MADISON, Wis. (WEAU) – The man accused of using the state court system to win small claims judgements based on false representation lawsuits he filed has been convicted of 50 counts of mail fraud in federal court.
A jury found Bernard Seidling, 61, of Eau Claire guilty on the charges on December 26. Sentencing is scheduled for March 21. He could face 1,000 years in prison.
A federal grand jury says Seidling tried to hide the filings of the lawsuits from the defendants by giving false addresses or giving false information in court documents.
MADISON, Wis. (NEWS RELEASE) - John W. Vaudreuil, United States Attorney for the Western District of Wisconsin, announced that Bernard C. Seidling, 61, Eau Claire, Wis., was found guilty of 50 counts of mail fraud by Judge Barbara B. Crabb on December 26, 2012. From 2003 through 2009, Seidling engaged in a fraud scheme in which he used the Wisconsin small claims court system to obtain small claims judgments against individuals and corporations based on false representations in lawsuits he filed. Judge Crabb scheduled sentencing for March 21, 2013, at 1:00 p.m. Seidling faces a maximum penalty of 20 years in prison on each of the 50 charges.
The defendant and the United States agreed that the criminal charges could be resolved without a jury trial. The parties stipulated to the facts and disputed only the law that applies to those facts. The defendant acknowledged that he deceived small claims courts, clerks of court, and process servers, but he maintained he did not deceive the actual victims of his scheme to defraud, and therefore could not be found guilty. The Court accepted the government's arguments, and found Seidling guilty of all 50 fraud charges. (Judge Crabb's opinion and order is attached to this press release).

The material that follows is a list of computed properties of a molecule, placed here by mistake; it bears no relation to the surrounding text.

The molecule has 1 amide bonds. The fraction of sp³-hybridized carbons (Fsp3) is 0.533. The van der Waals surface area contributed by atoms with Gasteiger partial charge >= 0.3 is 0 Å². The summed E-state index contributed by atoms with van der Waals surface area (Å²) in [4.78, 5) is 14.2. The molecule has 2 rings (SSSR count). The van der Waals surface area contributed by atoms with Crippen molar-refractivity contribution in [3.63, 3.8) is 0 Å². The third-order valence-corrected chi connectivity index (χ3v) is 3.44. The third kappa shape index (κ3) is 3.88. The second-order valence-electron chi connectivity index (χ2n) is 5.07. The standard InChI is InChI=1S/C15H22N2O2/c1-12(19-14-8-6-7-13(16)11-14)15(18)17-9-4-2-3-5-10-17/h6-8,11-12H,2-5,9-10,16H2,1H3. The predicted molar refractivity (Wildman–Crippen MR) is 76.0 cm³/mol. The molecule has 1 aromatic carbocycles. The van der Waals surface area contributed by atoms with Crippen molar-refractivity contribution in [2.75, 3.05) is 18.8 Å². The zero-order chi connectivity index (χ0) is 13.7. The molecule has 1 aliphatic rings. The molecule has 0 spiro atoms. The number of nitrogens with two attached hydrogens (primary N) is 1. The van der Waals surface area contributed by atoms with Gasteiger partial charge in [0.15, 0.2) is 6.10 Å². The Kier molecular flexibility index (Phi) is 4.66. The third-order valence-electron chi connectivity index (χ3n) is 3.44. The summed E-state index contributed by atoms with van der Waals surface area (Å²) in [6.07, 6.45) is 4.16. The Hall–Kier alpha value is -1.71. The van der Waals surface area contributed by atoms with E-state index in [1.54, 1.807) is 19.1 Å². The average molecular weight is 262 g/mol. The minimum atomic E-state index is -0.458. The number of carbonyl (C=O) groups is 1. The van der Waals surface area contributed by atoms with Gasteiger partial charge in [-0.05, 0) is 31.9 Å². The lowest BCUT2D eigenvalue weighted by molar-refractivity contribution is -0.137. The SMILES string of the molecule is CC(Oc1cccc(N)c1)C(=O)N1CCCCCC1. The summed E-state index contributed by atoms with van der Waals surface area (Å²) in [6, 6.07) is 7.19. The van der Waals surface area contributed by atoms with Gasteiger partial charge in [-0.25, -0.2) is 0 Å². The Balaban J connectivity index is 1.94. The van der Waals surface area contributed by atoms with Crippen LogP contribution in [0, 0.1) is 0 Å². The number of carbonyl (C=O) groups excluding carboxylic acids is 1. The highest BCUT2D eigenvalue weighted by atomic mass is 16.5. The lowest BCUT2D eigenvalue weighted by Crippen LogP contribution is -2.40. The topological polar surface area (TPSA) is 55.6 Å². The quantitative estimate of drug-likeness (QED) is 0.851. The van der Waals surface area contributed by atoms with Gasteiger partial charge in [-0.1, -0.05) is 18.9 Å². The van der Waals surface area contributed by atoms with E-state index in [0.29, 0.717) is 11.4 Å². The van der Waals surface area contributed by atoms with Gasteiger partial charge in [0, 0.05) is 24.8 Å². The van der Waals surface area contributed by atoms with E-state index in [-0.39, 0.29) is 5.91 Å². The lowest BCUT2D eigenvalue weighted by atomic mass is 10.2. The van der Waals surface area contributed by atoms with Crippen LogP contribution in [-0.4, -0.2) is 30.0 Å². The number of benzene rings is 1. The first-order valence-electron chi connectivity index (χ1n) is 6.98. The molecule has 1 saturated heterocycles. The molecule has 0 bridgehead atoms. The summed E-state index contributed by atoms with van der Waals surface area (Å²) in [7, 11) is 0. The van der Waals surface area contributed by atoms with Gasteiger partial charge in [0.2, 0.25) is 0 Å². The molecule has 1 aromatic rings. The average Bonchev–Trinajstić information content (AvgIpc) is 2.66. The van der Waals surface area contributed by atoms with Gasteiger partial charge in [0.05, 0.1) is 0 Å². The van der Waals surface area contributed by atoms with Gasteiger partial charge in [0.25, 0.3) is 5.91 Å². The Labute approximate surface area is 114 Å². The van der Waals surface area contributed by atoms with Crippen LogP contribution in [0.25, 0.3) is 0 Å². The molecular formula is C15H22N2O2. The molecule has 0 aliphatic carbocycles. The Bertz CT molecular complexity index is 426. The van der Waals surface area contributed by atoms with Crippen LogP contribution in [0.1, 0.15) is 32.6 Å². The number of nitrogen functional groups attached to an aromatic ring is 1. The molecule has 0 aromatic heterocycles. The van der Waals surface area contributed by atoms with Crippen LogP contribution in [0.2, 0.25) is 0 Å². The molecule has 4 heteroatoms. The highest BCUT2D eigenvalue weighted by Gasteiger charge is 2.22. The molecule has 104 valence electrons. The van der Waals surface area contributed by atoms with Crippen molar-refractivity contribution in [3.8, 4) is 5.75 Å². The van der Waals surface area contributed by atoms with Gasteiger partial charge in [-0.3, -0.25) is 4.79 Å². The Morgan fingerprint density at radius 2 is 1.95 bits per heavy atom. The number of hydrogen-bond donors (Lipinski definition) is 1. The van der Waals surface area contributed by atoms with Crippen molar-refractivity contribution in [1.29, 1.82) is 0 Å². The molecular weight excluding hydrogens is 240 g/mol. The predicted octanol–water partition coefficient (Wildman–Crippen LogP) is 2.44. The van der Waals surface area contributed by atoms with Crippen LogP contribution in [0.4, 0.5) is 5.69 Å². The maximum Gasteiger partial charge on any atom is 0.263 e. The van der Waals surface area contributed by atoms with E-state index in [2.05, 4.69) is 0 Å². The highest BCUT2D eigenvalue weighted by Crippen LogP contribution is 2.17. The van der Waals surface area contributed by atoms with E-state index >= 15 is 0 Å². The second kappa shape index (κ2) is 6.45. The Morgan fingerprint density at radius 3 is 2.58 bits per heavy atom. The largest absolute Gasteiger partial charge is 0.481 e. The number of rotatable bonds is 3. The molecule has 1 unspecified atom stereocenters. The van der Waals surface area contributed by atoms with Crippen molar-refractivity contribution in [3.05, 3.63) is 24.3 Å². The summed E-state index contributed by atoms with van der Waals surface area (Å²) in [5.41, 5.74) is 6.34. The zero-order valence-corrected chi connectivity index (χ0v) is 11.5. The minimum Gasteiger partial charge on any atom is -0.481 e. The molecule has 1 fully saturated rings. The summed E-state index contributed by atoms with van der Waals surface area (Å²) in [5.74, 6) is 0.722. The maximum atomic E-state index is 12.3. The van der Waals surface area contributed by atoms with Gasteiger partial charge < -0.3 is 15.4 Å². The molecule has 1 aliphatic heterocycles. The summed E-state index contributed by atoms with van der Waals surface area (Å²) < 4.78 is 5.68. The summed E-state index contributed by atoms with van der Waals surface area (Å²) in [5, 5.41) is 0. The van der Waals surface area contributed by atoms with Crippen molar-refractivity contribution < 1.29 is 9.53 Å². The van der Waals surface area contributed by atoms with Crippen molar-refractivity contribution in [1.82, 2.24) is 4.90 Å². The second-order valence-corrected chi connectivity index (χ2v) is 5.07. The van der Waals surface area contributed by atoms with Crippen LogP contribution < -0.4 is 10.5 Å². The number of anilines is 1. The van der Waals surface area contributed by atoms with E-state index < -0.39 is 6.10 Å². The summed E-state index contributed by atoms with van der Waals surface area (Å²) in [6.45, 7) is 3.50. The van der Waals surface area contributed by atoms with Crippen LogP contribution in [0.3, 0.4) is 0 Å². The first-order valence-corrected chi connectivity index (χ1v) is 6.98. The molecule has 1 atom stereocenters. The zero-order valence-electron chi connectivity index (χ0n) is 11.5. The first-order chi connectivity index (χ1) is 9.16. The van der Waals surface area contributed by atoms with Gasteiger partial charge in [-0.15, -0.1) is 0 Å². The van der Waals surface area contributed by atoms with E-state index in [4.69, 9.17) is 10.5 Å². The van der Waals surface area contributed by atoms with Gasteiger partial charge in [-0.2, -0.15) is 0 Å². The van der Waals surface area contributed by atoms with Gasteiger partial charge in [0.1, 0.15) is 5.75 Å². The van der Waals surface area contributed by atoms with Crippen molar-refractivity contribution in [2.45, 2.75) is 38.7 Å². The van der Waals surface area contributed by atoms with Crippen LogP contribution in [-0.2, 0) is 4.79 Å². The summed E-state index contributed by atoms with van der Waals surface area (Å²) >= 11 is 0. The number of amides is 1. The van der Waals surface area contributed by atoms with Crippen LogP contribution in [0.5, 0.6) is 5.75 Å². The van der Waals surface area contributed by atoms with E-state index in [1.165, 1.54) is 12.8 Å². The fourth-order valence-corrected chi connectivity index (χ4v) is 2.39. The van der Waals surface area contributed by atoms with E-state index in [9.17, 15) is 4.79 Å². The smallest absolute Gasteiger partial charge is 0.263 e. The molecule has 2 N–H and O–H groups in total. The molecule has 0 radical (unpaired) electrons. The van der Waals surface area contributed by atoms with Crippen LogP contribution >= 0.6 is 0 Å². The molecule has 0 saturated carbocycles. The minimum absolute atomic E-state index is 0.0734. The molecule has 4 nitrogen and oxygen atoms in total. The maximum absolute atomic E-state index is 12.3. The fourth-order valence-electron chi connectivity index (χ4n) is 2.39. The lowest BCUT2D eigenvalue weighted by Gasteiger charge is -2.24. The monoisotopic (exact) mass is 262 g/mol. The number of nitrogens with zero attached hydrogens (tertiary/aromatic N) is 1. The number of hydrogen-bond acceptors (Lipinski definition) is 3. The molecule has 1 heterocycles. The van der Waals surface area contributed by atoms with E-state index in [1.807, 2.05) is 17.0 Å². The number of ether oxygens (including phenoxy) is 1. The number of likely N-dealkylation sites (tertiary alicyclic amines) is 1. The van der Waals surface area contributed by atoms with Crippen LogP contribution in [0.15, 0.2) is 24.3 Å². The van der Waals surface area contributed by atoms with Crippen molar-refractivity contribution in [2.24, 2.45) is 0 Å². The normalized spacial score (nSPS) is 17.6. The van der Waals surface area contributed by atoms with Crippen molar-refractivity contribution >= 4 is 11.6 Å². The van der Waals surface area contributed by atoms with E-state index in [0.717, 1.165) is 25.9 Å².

In summary, Seidling filed suits in Wisconsin small claims courts against individuals and corporations in which he lied about their addresses and attempts to serve them. He submitted false documents to convince the small claims courts that he had process servers attempt to serve the defendants when, in fact, those attempts either had not been made, or, as Seidling knew, would be unsuccessful because he knew the defendants did not live at the addresses he had provided.
In each of these lawsuits Seidling usually claimed the maximum allowed of $5,000 (as of the time in the indictment). He hid filings of the lawsuits from the victims of his scheme (the defendants in the lawsuits), and then obtained default judgments. Once he obtained these fraudulent default judgments, he filed them in the county where the victims actually lived or owned property, and also used them to attempt to file wage garnishments against the victims and the victims' property.
U.S. Attorney Vaudreuil stated that this successful prosecution is the result of an investigation conducted by the Federal Bureau of Investigation; U.S. Postal Inspection Service; Sheriffs' Departments of Ashland, Barron, Bayfield, Burnett, Chippewa, Dane, Douglas, Dunn, Eau Claire, Iron, Jackson, Pierce, Polk, Sawyer, and Washburn Counties; and Wisconsin Department of Justice, Division of Criminal Investigation. The prosecution of the case has been handled by United States Attorney Vaudreuil.